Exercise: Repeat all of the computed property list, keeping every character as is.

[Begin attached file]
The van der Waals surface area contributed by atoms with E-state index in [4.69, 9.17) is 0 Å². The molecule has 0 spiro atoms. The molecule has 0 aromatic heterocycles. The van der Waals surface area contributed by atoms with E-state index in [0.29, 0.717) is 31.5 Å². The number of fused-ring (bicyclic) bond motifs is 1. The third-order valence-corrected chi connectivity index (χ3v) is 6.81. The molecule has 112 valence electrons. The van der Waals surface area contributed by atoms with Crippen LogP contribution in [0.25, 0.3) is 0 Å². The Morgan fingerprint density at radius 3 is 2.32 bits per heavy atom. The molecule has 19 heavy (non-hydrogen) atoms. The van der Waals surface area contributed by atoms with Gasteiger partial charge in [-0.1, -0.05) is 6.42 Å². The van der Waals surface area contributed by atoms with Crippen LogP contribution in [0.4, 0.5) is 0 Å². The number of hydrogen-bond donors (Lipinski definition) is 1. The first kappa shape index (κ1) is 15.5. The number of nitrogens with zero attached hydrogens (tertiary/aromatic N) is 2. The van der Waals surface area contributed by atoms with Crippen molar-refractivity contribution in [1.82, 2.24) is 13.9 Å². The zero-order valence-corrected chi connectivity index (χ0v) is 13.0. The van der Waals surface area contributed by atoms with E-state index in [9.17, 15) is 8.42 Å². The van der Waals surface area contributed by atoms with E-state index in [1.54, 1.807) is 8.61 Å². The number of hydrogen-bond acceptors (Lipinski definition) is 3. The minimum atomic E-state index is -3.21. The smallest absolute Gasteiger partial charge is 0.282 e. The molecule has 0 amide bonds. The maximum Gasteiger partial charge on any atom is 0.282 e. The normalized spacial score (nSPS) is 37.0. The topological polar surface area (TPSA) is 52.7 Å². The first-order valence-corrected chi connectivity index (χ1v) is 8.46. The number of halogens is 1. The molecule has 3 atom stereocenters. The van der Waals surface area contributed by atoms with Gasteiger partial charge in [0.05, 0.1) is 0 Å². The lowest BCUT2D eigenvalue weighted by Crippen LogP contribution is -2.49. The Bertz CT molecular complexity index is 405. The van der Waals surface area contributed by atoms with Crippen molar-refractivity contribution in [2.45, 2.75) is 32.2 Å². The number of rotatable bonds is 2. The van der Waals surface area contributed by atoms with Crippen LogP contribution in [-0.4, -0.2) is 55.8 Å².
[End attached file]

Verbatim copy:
The van der Waals surface area contributed by atoms with E-state index in [4.69, 9.17) is 0 Å². The molecule has 0 spiro atoms. The molecule has 0 aromatic heterocycles. The van der Waals surface area contributed by atoms with E-state index in [0.29, 0.717) is 31.5 Å². The number of fused-ring (bicyclic) bond motifs is 1. The third-order valence-corrected chi connectivity index (χ3v) is 6.81. The molecule has 112 valence electrons. The van der Waals surface area contributed by atoms with Crippen LogP contribution in [0.25, 0.3) is 0 Å². The Morgan fingerprint density at radius 3 is 2.32 bits per heavy atom. The molecule has 19 heavy (non-hydrogen) atoms. The van der Waals surface area contributed by atoms with Gasteiger partial charge in [-0.1, -0.05) is 6.42 Å². The van der Waals surface area contributed by atoms with Crippen LogP contribution in [0.4, 0.5) is 0 Å². The number of hydrogen-bond donors (Lipinski definition) is 1. The first kappa shape index (κ1) is 15.5. The number of nitrogens with zero attached hydrogens (tertiary/aromatic N) is 2. The van der Waals surface area contributed by atoms with Crippen molar-refractivity contribution in [1.82, 2.24) is 13.9 Å². The zero-order valence-corrected chi connectivity index (χ0v) is 13.0. The van der Waals surface area contributed by atoms with E-state index in [9.17, 15) is 8.42 Å². The van der Waals surface area contributed by atoms with E-state index in [1.54, 1.807) is 8.61 Å². The number of hydrogen-bond acceptors (Lipinski definition) is 3. The minimum atomic E-state index is -3.21. The smallest absolute Gasteiger partial charge is 0.282 e. The molecule has 0 amide bonds. The maximum Gasteiger partial charge on any atom is 0.282 e. The normalized spacial score (nSPS) is 37.0. The topological polar surface area (TPSA) is 52.7 Å². The first-order valence-corrected chi connectivity index (χ1v) is 8.46. The number of halogens is 1. The molecule has 3 atom stereocenters. The van der Waals surface area contributed by atoms with Gasteiger partial charge in [0.05, 0.1) is 0 Å². The lowest BCUT2D eigenvalue weighted by Crippen LogP contribution is -2.49. The Bertz CT molecular complexity index is 405. The van der Waals surface area contributed by atoms with Crippen molar-refractivity contribution in [2.45, 2.75) is 32.2 Å². The number of rotatable bonds is 2. The van der Waals surface area contributed by atoms with Crippen LogP contribution in [-0.4, -0.2) is 55.8 Å².